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Eyewitness testimony: Can you really trust your own eyes?

We all like to think that we have good memories for events and that if we were to be witness to a crime or incident that we would be able to recall in detail the events of the day. However our memories are not that reliable at all.  This has implications on many levels, but especially in the courtroom and with the police.

For example:

“Some researchers in Bologna demonstrate the spectacular hopelessness of memory. One morning in 1980, a bomb exploded in Bologna station: 85 people died, and the clock stopped ominously showing 10.25, the time of the explosion. This image became a famous symbol for the event, but the clock was repaired soon after, and worked perfectly for the next 16 years. When it broke again in 1996, it was decided to leave the clock showing 10.25 permanently, as a memorial. The researchers asked 180 people familiar with the station, or working there, with an average age of 55, about the clock: 173 knew it was stopped, and 160 said it always had been, ever since 1980. What’s more, 127 claimed they had always seen it stuck on 10.25, ever since the explosion, including – fairly excellently – all 21 railway employees. In a similar study published last year, 40% of 150 UK participants claimed to remember seeing closed circuit television footage of the moment of the explosion on the bus in Tavistock Square on July 7th 2005. No such footage exists”. [From Bad Science via Folens Psychology Blog]

A further example this can be seen here in this video where students at a US University are part of a staged theft. Watch and see how accurate they are and how our perception of an event can be molded so easily be events following an incident.

picture-14Loftus & Palmer have put forward the Reconstructive Hypothesis which suggests that our memory is a combination of both things that happen at an event but also can be distorted by events after – either other memories and events or more malicious leading questions during interegation.

They found that events following an incident can have a dramatic effect on a persons memory of that event.  As we saw in the video above one of the student’s memories of the offender was distroted by something as simple as the teacher saying that he had a ‘funny nose’.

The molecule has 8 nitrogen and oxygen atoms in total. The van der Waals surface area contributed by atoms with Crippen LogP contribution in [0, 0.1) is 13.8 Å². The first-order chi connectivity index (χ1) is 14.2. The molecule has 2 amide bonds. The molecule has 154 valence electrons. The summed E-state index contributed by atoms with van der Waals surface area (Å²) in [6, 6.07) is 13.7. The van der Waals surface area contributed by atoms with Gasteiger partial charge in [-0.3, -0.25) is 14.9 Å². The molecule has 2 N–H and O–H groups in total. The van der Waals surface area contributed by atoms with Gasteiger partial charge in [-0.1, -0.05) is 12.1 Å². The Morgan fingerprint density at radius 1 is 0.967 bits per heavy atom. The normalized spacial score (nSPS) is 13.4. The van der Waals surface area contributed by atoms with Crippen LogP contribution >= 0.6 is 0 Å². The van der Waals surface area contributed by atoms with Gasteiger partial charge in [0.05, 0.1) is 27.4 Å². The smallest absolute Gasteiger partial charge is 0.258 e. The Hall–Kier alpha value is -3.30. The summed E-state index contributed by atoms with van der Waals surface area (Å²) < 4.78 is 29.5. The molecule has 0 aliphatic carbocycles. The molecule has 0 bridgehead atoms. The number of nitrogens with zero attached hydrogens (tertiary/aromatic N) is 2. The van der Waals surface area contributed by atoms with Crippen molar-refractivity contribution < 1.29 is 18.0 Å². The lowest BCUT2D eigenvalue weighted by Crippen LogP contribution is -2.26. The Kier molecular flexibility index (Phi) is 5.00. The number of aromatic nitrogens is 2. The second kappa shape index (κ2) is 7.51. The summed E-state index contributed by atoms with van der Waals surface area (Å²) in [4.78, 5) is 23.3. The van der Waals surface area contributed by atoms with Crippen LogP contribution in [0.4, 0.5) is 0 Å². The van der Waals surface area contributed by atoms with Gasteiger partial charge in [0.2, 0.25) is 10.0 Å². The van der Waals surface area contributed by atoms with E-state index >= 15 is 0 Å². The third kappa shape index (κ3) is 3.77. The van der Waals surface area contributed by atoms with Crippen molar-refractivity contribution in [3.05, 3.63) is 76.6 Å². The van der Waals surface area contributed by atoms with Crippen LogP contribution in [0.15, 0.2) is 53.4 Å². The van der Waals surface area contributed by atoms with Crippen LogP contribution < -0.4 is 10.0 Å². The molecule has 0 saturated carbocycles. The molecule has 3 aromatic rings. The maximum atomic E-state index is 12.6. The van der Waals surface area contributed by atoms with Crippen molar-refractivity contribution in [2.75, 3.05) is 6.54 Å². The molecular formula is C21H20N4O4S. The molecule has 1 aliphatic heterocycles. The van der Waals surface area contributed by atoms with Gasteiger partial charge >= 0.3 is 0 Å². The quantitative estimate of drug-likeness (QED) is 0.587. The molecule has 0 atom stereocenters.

How can we ever rely on courtroom testimony if this is the case? Can we really trust memories or are they too fallible?

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11 Responses to “Eyewitness testimony: Can you really trust your own eyes?”

  1. Jonathan June 30, 2009 at 10:53 pm #

    This is something I’ve been thinking about a lot recently. Some of my friends recount events that we were both involved in many years ago in ways that are different to how I remember them. Sometimes only subtly or with rose-tinted embellishments, but other times their descriptions are totally skewed with people saying things they never said or even confusing separate events as if they occurred together.
    I’ve always been sure I remember events very accurately , but my recent thoughts have been dwelling on the possibility that my above opinions of others’ memories may sometimes have been incorrect. I mean, how do I know for sure that my versions are right and theirs are not, with nothing to rely upon but my own memory? Why do I trust my own memories above those of others?

  2. George August 12, 2009 at 12:43 pm #

    I remember this little study dome by some scientists that showed that people have a tremendous ability to look but not see – they had a guy ask some stranger for directions, then when the stranger wasn’t looking, they changed the guy – and the stranger didn’t even notice!

  3. farouk August 15, 2009 at 2:18 pm #

    this is a very interesting post, i guess the police should not put a very high weight to eye witnesses if this is the case

  4. Picture Scanner September 12, 2009 at 9:39 pm #

    This is pretty remarkable when you first notice it (or..DON’T notice it). But when you start thinking about it, you realize how there are SO many things you do, see, or hear everyday, but they never register on to your memory.

    I remember back in school, we were once told to write down the National Anthem (I’m not from the US). Now all of us were so used to hearing the National Anthem that we thought we could just do it in one second. Surprise surprise..when the results came out, just ONE guy could get the whole anthem right..something we heard everyday was something we didn’t remember a word of.

  5. georgia September 30, 2009 at 4:05 pm #

    hi – just wondered where the video was?

  6. Mike Dz April 15, 2010 at 1:30 pm #

    Check this out – BBC programme about eyewitness’. Looks like they’ve tested it.

  7. Wall Street Journal Subscription August 2, 2011 at 5:15 am #

    There are good acting perform by the kids. here so the totally reaction of the accident ….

  8. London Counselling September 5, 2011 at 6:30 pm #

    To see is to believe, that is what an author said. Indeed true! But it’s not at all times, for the reason that the memory has a tendency to imperfectly remember things, depending on the importance. I mean, anything that is perceived by the eyes are genuine but can also be forgotten to a certain extent.

  9. Psicologos Barcelona January 16, 2012 at 8:42 pm #

    Hello. My name is Jordi and I am a psychologist in Barcelona. The memory of people is not objective, is subjective. Trust or not trust the memory of a person depends on the situation and context. In my opinion we can not completely rely on the memory of people, but we can not distrust it. I think each case should be studied to assess it properly.
    Sorry for my English.

  10. Josue July 17, 2012 at 6:19 pm #

    That is the reallity, and the difference about what we see and how we percept the facts and interpret the all

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